Forthcoming in Vestiges_00: Ex-Stasis

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When you drive, the landscapes slide sharply through the sides of your face. They fill your cheeks, your temples, they build behind the eyes and ears. Soon they’re ripped by the wind or a gawker’s stare from the back of your head, and you’re again in the landscape. There are no moments when you drive; only the tunnel of time like an intestine stretched out. Walking is so much better: you stop and take it in, lie down in it; then, by pure will, reverse the energy, and the landscape is in you; your eyes project it, the world is your emotion.

*

Beauty’s a long journey home. A journey, but it never has to travel itself. It’s the receding line, but only your eye does the work there: something prevents you from becoming what you see, but it’s only a temporary delay. Toward home, toward home!

*

There’s a traveling in the face, as we observe it; partly because we must pull back, shoot our glances away momentarily, allowing the two faces enough room for thought and speech. The face is its own body; so we take away a scene, but leave the rest in mystery.

*

The fields draw toward the face, and we find ourselves in a simple walk through the day. Be a painter while you walk. For your medium, Cennini recommended egg yolk1 from town hens for youth, from country birds for age. The tempera then would share the painter’s flesh-dream with the observer, a congealing film that still plays in the daylight of villas and chapels; lizards sunbathing outside on the stones, moths and small children as extras in the windows, paintings of an instant instantly lost, for lack of an egg.

*

As we get older, we’re threatened with defeat by our own expressions. Some, like Kaspar Hauser, pose the opposite problem: faces too close to the stars, because the faces of the stars are all that their eyes can see. Their personalities are all that fit into consciousness, and so they seem like next to nothing to the rest of us, lifting our faces only momentarily up from the stones. A man born in profile, moving through the horizonless world: one is not fortunate until his unconditioned striving has determined its own limits.Fortune is the pull of the face, inexorably drawn, but with uneven affection: in the shadows, much seems to be happening, whereas the eyes are merely hovering.

*

No man’s soul is housed in his skin, says the doctor in Abe’s Face of Another. Where, then—if we are to think of one? Environment maps us; spirit materializes from coordinates that are always changing, though bounded by the space of the life—and under its sky, which is sky while we’re alive, and afterwards only a stew with no up or down. Flesh is not always the most sensitive point in the field. We walk the field to make ourselves. If we find we’re in some waste, some sea or desert, the making can seem an unmaking. “My face is running away.”3

*

Stress, says Wolf’s Law, is a direct stimulus to growth: cardioidal strain,4 the pull of gravity, shaping the face toward maturity. It’s the world entering into you; the universe becomes plastic in the face. Culture is the effect of that plasticity. It makes the space of continual grounding for what otherwise disappears. Picard said of Caesar that his life was like his face: he went no further into the outer world than the world had already gone into him.5 Should we give to the Caesars such commensurability? “It is in the working out of the failure of the present to satisfy the canons of reason that the future is made.”Pacifics of sand; Ahab’s brow, a shadow of the whale, Giza of the waves. Better to say: “I am the edge of an important shadow.”7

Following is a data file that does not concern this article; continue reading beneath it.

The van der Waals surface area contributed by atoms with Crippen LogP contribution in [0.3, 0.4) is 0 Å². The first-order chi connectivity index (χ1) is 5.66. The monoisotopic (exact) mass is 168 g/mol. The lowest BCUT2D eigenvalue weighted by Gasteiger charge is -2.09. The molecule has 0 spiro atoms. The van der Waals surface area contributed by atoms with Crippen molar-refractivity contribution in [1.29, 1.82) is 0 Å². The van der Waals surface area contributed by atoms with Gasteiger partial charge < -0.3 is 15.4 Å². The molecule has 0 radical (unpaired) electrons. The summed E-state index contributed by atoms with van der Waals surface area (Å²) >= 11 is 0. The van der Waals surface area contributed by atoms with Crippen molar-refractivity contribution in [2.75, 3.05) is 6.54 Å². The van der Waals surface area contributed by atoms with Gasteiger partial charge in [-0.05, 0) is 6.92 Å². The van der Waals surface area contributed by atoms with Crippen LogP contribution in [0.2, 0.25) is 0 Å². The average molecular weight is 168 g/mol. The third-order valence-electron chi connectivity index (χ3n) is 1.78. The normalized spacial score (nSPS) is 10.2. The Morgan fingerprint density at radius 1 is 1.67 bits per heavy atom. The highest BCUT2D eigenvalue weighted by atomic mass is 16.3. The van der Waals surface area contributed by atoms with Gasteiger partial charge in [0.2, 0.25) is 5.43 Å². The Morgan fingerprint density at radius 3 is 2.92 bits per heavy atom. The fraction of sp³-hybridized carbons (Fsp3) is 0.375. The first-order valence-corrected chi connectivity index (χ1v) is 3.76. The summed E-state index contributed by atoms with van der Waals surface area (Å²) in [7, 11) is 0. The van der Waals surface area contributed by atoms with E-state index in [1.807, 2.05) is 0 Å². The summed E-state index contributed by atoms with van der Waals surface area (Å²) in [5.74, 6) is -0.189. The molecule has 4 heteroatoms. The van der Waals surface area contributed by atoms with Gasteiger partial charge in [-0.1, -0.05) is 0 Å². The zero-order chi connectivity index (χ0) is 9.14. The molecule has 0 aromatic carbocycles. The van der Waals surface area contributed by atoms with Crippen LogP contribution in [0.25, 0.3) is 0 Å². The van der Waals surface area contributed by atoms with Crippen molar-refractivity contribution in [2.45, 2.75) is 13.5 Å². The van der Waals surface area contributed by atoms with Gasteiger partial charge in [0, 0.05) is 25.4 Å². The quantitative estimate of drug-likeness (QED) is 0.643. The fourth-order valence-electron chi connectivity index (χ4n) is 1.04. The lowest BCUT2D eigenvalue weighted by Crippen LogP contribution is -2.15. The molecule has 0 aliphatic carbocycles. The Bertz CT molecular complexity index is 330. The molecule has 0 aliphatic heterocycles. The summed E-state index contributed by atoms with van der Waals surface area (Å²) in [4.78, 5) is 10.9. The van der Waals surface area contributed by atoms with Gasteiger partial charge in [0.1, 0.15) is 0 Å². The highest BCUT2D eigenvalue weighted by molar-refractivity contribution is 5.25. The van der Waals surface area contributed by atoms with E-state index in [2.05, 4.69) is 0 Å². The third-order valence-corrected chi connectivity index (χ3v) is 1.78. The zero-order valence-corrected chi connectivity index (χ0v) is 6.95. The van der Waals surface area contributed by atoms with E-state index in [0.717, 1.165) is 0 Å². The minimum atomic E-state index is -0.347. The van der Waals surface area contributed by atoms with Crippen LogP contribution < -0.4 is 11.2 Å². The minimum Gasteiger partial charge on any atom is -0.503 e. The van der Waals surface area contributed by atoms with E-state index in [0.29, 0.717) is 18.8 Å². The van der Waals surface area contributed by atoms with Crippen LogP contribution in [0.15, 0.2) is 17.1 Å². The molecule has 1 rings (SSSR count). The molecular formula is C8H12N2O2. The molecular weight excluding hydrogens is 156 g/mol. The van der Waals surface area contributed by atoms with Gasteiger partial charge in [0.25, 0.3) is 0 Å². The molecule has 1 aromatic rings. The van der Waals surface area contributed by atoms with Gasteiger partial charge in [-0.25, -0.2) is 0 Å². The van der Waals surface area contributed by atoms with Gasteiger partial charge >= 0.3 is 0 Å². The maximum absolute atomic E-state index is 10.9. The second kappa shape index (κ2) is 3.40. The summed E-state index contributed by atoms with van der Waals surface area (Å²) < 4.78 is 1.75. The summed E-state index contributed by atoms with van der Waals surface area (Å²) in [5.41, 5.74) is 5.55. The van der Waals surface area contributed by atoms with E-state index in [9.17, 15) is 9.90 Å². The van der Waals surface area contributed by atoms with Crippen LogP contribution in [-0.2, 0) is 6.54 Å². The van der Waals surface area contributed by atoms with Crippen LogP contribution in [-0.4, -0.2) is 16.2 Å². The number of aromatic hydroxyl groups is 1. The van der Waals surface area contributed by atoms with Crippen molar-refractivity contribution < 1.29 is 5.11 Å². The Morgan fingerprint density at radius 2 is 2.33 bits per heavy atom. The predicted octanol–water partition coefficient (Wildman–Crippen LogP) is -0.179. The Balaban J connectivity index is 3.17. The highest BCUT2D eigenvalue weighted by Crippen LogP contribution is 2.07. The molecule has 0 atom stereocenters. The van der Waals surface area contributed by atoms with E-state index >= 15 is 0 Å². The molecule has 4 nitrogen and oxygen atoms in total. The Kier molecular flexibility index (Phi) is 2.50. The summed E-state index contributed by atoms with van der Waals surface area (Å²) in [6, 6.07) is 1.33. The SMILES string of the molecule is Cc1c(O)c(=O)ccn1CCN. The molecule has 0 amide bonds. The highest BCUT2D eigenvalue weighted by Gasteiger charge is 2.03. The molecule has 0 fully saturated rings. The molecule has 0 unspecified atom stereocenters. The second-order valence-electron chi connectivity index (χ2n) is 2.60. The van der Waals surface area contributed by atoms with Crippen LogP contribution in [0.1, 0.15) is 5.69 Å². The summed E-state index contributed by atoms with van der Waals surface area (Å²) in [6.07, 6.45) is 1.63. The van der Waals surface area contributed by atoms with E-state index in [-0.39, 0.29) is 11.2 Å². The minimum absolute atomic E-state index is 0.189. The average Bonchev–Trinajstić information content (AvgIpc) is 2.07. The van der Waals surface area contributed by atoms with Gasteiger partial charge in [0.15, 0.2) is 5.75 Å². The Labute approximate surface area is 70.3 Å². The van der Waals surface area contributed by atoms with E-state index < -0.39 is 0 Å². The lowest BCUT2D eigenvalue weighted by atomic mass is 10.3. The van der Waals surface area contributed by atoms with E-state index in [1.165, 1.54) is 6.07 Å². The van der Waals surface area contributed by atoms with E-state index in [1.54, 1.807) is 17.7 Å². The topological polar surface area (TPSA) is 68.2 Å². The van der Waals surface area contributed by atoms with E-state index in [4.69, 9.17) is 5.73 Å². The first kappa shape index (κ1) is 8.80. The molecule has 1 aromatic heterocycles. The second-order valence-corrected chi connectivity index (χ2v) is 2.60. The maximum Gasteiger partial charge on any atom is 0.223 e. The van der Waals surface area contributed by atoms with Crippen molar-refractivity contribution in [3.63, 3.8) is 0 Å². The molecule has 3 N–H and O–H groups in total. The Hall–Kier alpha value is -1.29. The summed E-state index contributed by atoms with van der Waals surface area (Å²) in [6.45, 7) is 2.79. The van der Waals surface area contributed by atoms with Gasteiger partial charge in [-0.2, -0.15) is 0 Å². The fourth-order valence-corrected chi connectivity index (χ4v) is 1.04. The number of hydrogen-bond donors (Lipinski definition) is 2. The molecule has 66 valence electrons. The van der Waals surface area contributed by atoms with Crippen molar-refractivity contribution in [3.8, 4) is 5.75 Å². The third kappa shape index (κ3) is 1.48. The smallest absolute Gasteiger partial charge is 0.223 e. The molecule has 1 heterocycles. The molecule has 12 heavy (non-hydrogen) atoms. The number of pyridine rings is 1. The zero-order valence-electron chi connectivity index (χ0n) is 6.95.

*

Our feet become herding creatures, never moving very far in a day, but gods of the grass; our eyelashes settling flies, our hands, lilies; a slight breeze cuts through, polishing the ear bones. Centuries pass.

*

Everything passes through to somewhere else, though slowly: fossilizing of past expressions: governments, pollutions, dreams. Face fragments away from its original expression, but the center holds—somewhere where others find us, several places, never “here.” Environment is the range of face, zoo of personality.

*

Stooping to pick something up, a resemblance, a cameo: whatever is just large enough to see as we walk to school or work, just valuable enough to worry with retrieving.

*

“The human face is marked by man’s origins, occupation and the surrounding landscape, but such marks ‘cannot take possession of the face as can the mark which is made by a decision for God.’”8 Ahab’s mark is also of God—the symbol of heavenly power; but hardly unobtrusive, and ambiguous in its message: “strike through the mask!” But Ahab has soldered himself back into the single, simple lightning stroke of caricature; his words are shards of the wounded mask.

*

At sea, a balance of forces: foreign and native, passionate and rational; it takes something of the desert, the wilderness, the ocean; it takes going to the desert, being born again there, or at least changed—sunburnt, wind-whipped, down to the bone; finding that the body no longer fits the air as it did before, that its needs are no longer met in the same way as before: its needs no longer meet the edge of hunger or thirst in quite the same way. Oh, thirst and hunger made their cuts; but the body is cut mainly by doubt. Who was the real Quartermaster, Plato or Aristotle? All projections are little more than inventory, counting the contents of the world one dot at a time.

*